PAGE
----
Research of factors influencing the burnout quality inside a biomass combustion chamber


  • Tomas Vonžodas



biomass stove, combustion and emissions, efficiency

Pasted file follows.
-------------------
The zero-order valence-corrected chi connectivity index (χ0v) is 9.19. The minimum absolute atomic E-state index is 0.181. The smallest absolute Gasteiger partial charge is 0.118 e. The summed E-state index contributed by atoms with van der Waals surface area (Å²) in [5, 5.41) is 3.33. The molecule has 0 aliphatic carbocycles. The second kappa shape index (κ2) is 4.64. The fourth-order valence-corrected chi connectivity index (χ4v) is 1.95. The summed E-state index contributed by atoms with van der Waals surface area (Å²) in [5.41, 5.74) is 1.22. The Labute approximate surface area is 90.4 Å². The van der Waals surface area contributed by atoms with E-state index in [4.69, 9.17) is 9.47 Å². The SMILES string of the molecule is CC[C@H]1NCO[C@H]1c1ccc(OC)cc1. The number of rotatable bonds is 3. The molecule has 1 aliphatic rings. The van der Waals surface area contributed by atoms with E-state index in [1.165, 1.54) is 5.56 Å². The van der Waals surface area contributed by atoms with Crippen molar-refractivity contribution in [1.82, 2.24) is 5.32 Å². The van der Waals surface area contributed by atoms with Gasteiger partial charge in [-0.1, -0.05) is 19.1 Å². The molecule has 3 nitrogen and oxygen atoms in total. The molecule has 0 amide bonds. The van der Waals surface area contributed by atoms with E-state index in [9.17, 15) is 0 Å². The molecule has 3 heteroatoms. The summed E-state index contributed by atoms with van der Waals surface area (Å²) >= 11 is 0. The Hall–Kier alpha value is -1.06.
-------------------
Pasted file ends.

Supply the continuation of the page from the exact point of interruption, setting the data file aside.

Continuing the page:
The essence of the research is to evaluate how the emission concentrations are influenced by structural elements of combustion chambers, such as the inner walls of combustion chambers, as well as the position of the secondary air channel. For purposes of this research the most common type of combustion chamber structure was selected – combustion chamber of primary and secondary air channel system. A wide variety of gaseous compounds (such as carbon monoxide (CO), carbon dioxide (CO2), nitrogen dioxides (NOx), sulphur dioxide (SO2), ammonia (NH3), hydrogen chloride (HCl), hydrogen fluoride (HF), formaldehyde (HCHO), methane (CH4) and other unburned hydrocarbons (CxHy)) was measured using an FTIR spectrometer. Other subjects measures obtained were particulate matter (PM), temperature inside the combustion chamber, smoke flue draught, etc., including chemical composition of the fuel. It was determined, that the burnout quality of the combustion chamber was influenced both by combustion chamber walls of different thermal conductivity and by position of the secondary air intake. It was determined, that use of vermiculite of lower thermal conductivity (V1) reduced the CO concentration by approximately 30 %, and the general concentration of all volatile organic compounds (CxHy) was reduced by half, also resulting in increase of temperature inside the combustion chamber by 33 °C and a 25 % increase of nitrogen oxides (NOx). It was also determined that the height ratio of the combustion chamber and the secondary air intake of 2.3 (X/H2) is the most suitable position for the secondary air intake. This position ensures a carbon monoxide (CO) concentration is 25 % lower than in other positions, and the concentration of all volatile organic compounds (CxHy) is 34 % lower than at height ration of 2.7 (X/H1), and even 44 % lower than at height ratio of 2.